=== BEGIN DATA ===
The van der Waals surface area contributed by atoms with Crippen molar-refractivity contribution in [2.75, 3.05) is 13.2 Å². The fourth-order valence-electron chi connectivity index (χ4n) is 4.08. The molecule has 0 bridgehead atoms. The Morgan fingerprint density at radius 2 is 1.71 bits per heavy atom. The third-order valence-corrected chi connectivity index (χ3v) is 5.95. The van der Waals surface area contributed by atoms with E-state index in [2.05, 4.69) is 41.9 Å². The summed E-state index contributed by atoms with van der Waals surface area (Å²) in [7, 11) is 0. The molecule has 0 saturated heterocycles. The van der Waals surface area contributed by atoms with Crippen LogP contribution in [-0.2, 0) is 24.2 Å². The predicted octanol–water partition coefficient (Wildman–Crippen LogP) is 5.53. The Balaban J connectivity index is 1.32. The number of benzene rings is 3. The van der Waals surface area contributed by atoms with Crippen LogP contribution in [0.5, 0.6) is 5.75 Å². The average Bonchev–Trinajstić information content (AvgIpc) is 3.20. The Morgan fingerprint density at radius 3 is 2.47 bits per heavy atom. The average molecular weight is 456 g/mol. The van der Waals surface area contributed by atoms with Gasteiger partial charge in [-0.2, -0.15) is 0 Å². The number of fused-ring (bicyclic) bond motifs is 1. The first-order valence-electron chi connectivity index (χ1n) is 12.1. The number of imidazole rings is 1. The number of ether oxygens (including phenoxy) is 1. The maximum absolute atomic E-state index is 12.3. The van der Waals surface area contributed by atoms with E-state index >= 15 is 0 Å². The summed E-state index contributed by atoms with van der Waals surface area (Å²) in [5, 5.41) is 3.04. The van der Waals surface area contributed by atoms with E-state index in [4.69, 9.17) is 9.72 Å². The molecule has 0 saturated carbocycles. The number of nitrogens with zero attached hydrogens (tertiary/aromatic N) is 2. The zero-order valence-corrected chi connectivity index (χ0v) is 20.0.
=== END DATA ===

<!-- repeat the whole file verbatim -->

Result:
The van der Waals surface area contributed by atoms with Crippen molar-refractivity contribution in [2.75, 3.05) is 13.2 Å². The fourth-order valence-electron chi connectivity index (χ4n) is 4.08. The molecule has 0 bridgehead atoms. The Morgan fingerprint density at radius 2 is 1.71 bits per heavy atom. The third-order valence-corrected chi connectivity index (χ3v) is 5.95. The van der Waals surface area contributed by atoms with E-state index in [2.05, 4.69) is 41.9 Å². The summed E-state index contributed by atoms with van der Waals surface area (Å²) in [7, 11) is 0. The molecule has 0 saturated heterocycles. The van der Waals surface area contributed by atoms with Crippen LogP contribution in [-0.2, 0) is 24.2 Å². The predicted octanol–water partition coefficient (Wildman–Crippen LogP) is 5.53. The Balaban J connectivity index is 1.32. The number of benzene rings is 3. The van der Waals surface area contributed by atoms with Crippen LogP contribution in [0.5, 0.6) is 5.75 Å². The average Bonchev–Trinajstić information content (AvgIpc) is 3.20. The Morgan fingerprint density at radius 3 is 2.47 bits per heavy atom. The average molecular weight is 456 g/mol. The van der Waals surface area contributed by atoms with Gasteiger partial charge in [-0.2, -0.15) is 0 Å². The number of fused-ring (bicyclic) bond motifs is 1. The first-order valence-electron chi connectivity index (χ1n) is 12.1. The number of imidazole rings is 1. The number of ether oxygens (including phenoxy) is 1. The maximum absolute atomic E-state index is 12.3. The van der Waals surface area contributed by atoms with E-state index >= 15 is 0 Å². The summed E-state index contributed by atoms with van der Waals surface area (Å²) in [5, 5.41) is 3.04. The van der Waals surface area contributed by atoms with E-state index in [4.69, 9.17) is 9.72 Å². The molecule has 0 saturated carbocycles. The number of nitrogens with zero attached hydrogens (tertiary/aromatic N) is 2. The zero-order valence-corrected chi connectivity index (χ0v) is 20.0.